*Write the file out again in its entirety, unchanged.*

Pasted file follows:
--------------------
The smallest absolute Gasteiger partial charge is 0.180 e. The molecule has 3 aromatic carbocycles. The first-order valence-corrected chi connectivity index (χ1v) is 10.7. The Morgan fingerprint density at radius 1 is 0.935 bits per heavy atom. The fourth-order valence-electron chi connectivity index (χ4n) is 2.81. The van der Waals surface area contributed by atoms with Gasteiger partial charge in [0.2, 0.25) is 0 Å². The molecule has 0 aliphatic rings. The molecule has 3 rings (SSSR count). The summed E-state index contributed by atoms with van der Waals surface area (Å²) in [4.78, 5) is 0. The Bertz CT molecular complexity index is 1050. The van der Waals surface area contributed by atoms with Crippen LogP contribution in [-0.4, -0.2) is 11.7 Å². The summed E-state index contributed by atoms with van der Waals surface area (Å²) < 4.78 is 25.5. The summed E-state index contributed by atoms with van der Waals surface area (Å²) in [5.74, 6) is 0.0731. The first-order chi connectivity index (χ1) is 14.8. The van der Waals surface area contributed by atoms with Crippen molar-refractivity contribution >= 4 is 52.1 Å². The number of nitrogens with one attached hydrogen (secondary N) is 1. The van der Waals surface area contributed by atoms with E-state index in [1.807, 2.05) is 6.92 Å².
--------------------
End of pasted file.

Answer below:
The smallest absolute Gasteiger partial charge is 0.180 e. The molecule has 3 aromatic carbocycles. The first-order valence-corrected chi connectivity index (χ1v) is 10.7. The Morgan fingerprint density at radius 1 is 0.935 bits per heavy atom. The fourth-order valence-electron chi connectivity index (χ4n) is 2.81. The van der Waals surface area contributed by atoms with Gasteiger partial charge in [0.2, 0.25) is 0 Å². The molecule has 0 aliphatic rings. The molecule has 3 rings (SSSR count). The summed E-state index contributed by atoms with van der Waals surface area (Å²) in [4.78, 5) is 0. The Bertz CT molecular complexity index is 1050. The van der Waals surface area contributed by atoms with Crippen LogP contribution in [-0.4, -0.2) is 11.7 Å². The summed E-state index contributed by atoms with van der Waals surface area (Å²) < 4.78 is 25.5. The summed E-state index contributed by atoms with van der Waals surface area (Å²) in [5.74, 6) is 0.0731. The first-order chi connectivity index (χ1) is 14.8. The van der Waals surface area contributed by atoms with Crippen molar-refractivity contribution >= 4 is 52.1 Å². The number of nitrogens with one attached hydrogen (secondary N) is 1. The van der Waals surface area contributed by atoms with E-state index in [1.807, 2.05) is 6.92 Å².